Juniors Visit our Nation’s Capital
The Junior class spent the better part of the week of October 16-20 in Washington, DC. The main goals of the trip were to introduce the students to our nation’s capital, to teach them about the structure and functions of U.S. government, and enjoy traveling with their classmates. Students were also able to do a little bit of exploring on their own around the dinner hour in the popular Washington, DC neighborhoods of the Penn Quarter, Dupont Circle, and Georgetown, thereby gaining a sense of the vibrancy of the modern metropolis that is Washington, DC.
Students arrived in downtown DC on Sunday evening after an early morning flight from the west coast, and on the first night they walked along the National Mall and took in the sights of some of the major monuments illuminated at night. Our walking tour began at the east end of the Mall near the Capitol, continued through the Washington Monument and World War II Memorial, and finished at the Lincoln Memorial. Then on our third day of the trip, students were able to see many of the monumental structures of the city on a Duck Tour, which included some time on the Potomac River, affording them a unique perspective of the city’s skyline.
At the Newseum, a museum dedicated to the role of journalism and the press, which included such highlights as the gallery of Pulitzer-Prize winning photographs and the virtual reality experience of the fall of the Berlin Wall, students participated in a hands-on workshop about the growing phenomenon of fake news. There, students analyzed articles in an attempt to determine their credibility and discussed the reasoning they employed in coming to a particular conclusion about an article’s authenticity. Then the workshop leader shared a number of online tools that can be useful in determining whether a news item should be considered credible. In a similar vein, on our last day in Washington, students took part in a simulation of the Cuban Missile Crisis at the Spy Museum, in which they had to play the part of analysts who evaluate documents and satellite images in order to advise a fictional President Kennedy in determining a proper course of action.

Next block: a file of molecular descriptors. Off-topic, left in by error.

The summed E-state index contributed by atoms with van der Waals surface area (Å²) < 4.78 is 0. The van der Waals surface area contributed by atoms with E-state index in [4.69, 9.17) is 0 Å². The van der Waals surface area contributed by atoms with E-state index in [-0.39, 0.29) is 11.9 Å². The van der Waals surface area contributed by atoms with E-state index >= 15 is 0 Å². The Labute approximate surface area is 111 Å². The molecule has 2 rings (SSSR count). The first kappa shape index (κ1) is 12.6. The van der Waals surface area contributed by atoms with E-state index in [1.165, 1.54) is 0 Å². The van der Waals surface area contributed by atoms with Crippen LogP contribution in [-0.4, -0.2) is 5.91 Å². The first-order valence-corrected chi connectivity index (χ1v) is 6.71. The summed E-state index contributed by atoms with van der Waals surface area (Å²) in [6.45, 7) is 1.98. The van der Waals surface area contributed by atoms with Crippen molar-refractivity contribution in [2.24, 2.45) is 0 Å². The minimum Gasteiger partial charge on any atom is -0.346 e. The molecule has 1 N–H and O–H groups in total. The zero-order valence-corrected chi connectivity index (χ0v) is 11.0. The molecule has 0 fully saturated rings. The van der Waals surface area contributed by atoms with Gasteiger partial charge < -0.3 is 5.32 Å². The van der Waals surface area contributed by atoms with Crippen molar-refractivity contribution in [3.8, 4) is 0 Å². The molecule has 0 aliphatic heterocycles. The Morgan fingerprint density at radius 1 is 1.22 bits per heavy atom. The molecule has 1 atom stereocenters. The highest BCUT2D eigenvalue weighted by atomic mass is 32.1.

In addition to a visit to the National Archives to see the original documents of the Declaration of Independence, the Constitution, and the Bill of Rights, students were introduced to the centers of the three branches of American government. Although we did not tour the White House, students saw the south portico of the White House on our nighttime monuments walking tour, and we visited the more familiar north side facing Lafayette Park during the day. Students also had an opportunity to view a series of exhibits on the Supreme Court before going into the courtroom itself and learning about the basic functions and practices of the Court. At the Capitol building they took a docent-led tour of the building and learned about the duties and responsibilities of the legislative branch, the history of the building and many of the works of art that it contains, as well as some of the basic practices of Congress.
And of course our trip would not have been complete without a trip to the Holocaust Museum. It was clear that the students found the experience very meaningful and powerful. Many of them were visibly moved by such poignant exhibits as the collection of shoes and the wall of photographs of European Jewry before the Holocaust, as well as by the testimonials of survivors. It was one of the highlights of what we hope was an unforgettable experience for our students.
Dr. Carlton Cunningham